By its nature, quantitative data allows researchers to explore the ‘middle’ subgroup of observations/cases, all dependent on what characteristic is used to create these subgroups: educational achievement (eg by GCSE scores), income, self-reported health, etc. In the policy work that I focus on, young people’s interaction with the benefit system, the structure of the welfare system and its use of means-tested benefits removes the majority of young people (including the ‘middle’) from an analysis from the start. However, if this analysis was done using another country’s data (Norway, for example, whose welfare system touches citizens at all levels of income), the analysis would necessarily capture those in both the ‘low’ and ‘middle’ parts of the income distribution. While this is a relatively simple example, it captures one major element of what the concept of the ‘middle’ entails – that context matters. In much of youth policy research, the ‘middle’ is dependent on income, employment and education; but are these the only yardsticks by which a subgroup is chosen for investigation? Or, are the use of these groups counterproductive to an investigation of all young people’s experiences during their transition to adulthood?

I must admit that at times my research feels like I am not engaging with this silent majority of young people; that I am part of the ‘problem’ of not getting their experiences out there. However, given that my work first and foremost is on policy, is my research scope almost limited by the lack of government policy and government interaction with this group? (You can’t research what doesn’t exist?) Given the very few policy levers in place for young people overall, and even less for those in the middle, it is perhaps more challenging to have a policy-focused quantitative project for youth in the middle than I may first have thought.

My time chatting with an ethnographic education researcher about her work in schools was also helpful in understanding whether the concept of a ‘middle’ exists in her experience. Because her research focuses more on the practice of creativity in a classroom rather than any sort of ‘assessment’ of creativity (thankfully because those assessments have fallen out of use), the concept of a ‘middle’ is perhaps less useful. I expect that this may also be in the case in other research contexts in childhood and youth studies where a particular intervention or practice is the topic of study. However, as an offhand comment she mentioned that within the classroom she observed the students sorting themselves into groups when asked by the teacher how they feel their skills are in a particular task (cold/warm/hot). This idea of self-assessed ‘middle-ness’ may point to the ‘middle’ as something that individuals themselves may express.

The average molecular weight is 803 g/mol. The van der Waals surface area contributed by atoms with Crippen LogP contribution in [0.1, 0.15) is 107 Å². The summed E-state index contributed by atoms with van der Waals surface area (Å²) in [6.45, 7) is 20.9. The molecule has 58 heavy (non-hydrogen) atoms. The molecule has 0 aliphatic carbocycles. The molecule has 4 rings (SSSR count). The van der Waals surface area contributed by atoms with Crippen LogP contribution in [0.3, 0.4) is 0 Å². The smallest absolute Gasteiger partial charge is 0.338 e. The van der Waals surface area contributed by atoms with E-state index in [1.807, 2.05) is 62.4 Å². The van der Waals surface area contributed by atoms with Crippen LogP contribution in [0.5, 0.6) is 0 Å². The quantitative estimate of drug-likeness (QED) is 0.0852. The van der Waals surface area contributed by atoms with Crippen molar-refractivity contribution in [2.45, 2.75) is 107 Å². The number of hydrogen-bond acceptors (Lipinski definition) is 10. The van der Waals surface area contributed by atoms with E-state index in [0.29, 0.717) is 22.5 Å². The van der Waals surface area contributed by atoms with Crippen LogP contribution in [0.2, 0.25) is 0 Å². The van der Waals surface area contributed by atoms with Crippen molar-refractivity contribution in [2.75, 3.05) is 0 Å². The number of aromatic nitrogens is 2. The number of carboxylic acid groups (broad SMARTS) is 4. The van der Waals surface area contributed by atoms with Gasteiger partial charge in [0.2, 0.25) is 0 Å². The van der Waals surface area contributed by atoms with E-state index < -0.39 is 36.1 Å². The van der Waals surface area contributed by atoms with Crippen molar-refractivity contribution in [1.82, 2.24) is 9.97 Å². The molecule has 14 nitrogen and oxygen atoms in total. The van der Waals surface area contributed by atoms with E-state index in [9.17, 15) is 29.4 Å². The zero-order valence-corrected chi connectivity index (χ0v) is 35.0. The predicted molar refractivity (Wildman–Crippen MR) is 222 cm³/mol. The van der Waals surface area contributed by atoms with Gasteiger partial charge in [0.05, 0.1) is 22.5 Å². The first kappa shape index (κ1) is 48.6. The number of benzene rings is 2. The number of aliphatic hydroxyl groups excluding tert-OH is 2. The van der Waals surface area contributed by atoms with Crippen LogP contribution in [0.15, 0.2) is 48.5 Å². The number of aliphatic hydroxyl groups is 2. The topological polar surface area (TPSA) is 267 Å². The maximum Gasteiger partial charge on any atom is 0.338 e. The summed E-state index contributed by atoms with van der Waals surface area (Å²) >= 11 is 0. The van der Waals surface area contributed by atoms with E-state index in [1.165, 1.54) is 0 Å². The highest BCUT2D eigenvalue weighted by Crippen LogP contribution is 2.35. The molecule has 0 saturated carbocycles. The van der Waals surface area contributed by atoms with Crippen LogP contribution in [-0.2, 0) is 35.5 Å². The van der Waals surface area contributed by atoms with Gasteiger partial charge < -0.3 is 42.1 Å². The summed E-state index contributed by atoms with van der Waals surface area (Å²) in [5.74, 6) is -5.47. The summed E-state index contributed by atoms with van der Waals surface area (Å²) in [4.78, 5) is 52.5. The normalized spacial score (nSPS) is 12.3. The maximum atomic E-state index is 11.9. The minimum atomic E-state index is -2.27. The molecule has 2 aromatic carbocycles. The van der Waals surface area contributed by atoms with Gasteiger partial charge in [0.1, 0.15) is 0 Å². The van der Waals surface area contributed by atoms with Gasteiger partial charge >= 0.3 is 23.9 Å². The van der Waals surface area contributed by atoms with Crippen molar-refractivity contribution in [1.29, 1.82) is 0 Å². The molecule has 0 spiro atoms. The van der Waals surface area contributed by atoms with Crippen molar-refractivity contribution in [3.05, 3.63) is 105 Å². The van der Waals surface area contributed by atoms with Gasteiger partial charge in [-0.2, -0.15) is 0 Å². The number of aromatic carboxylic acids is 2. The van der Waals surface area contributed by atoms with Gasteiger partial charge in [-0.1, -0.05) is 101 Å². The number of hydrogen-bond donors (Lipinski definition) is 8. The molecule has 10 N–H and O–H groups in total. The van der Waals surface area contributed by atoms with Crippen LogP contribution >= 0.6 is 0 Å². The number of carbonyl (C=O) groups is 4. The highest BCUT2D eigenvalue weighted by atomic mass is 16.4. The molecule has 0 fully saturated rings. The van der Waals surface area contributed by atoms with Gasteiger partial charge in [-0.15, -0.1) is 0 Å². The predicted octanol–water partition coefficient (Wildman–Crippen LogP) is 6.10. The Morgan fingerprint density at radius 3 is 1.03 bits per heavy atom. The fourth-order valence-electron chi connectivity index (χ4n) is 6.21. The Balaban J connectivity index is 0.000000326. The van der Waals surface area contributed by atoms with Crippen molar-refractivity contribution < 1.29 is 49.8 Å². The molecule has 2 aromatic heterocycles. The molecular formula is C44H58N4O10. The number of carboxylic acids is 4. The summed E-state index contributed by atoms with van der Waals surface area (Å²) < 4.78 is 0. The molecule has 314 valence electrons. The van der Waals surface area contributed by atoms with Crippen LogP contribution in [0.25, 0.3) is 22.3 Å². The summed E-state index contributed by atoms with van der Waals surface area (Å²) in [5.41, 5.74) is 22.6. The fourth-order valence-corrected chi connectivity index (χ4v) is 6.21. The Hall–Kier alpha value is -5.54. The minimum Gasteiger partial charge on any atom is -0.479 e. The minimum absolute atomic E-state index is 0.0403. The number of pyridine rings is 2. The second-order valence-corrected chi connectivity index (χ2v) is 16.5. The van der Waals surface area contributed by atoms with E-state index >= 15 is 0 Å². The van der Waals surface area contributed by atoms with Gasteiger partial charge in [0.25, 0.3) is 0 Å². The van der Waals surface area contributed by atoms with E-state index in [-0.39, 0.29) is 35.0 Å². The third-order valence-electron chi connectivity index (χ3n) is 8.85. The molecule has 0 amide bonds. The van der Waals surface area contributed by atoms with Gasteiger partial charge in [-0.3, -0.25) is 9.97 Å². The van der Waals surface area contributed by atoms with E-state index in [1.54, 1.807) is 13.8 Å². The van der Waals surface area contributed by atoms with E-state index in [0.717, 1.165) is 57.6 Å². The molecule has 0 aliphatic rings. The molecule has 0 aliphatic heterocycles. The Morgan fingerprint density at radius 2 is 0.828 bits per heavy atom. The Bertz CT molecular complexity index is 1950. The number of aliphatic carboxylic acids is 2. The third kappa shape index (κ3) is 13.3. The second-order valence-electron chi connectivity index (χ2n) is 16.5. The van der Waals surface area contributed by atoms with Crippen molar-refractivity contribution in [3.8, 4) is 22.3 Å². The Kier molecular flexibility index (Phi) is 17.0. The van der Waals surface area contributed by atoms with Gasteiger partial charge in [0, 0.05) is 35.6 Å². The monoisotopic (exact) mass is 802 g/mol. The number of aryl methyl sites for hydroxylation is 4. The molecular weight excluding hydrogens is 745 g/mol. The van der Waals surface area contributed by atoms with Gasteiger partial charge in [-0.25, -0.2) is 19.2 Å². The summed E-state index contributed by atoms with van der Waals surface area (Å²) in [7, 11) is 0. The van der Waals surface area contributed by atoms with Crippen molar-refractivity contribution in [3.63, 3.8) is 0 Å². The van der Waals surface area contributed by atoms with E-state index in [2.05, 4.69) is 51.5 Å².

As with most theoretical discussions of this type I came away with more questions than answers: is this concept best used as a way to identify a group for study? Is self-assessed ‘middle-ness’ an area that is under-researched? Is the ‘middle’ meant as ‘average’ or ‘normal’ – and are they often conflated? What does it say about our society that we may be less interested in this group than others?

Some interesting pieces on this issue for youth research in particular, including work by Edinburgh researchers Vernon Gayle and Chris Playford:

Playford, C.J., Gayle, V. Connelly, R. & Murray. S. (2016). Parental socioeconomic influences on filial educational outcomes in Scotland: patterns of school-level educational performance using administrative data. Contemporary Social Science 

Playford, C. J., & Gayle, V. (2016). The concealed middle? An exploration of ordinary young people and school GCSE subject area attainment. Journal of Youth Studies, 19(2), 149-168. (Using English & Welsh Data)

Connelly, R., Murray, S., & Gayle, V. (2013). Young People and School GCSE Attainment: Exploring the ‘Middle’. Sociological Research Online, 18(1), 6.

Roberts, S. (2011) Beyond ‘NEET’ and ‘tidy’ pathways: considering the ‘missing middle’ of youth transition studies. Journal of Youth Studies 14(1)

Special Section of Sociological Research Online 18(1): The Marginalised Mainstream: Making Sense of the ‘Missing Middle’ in Youth Studies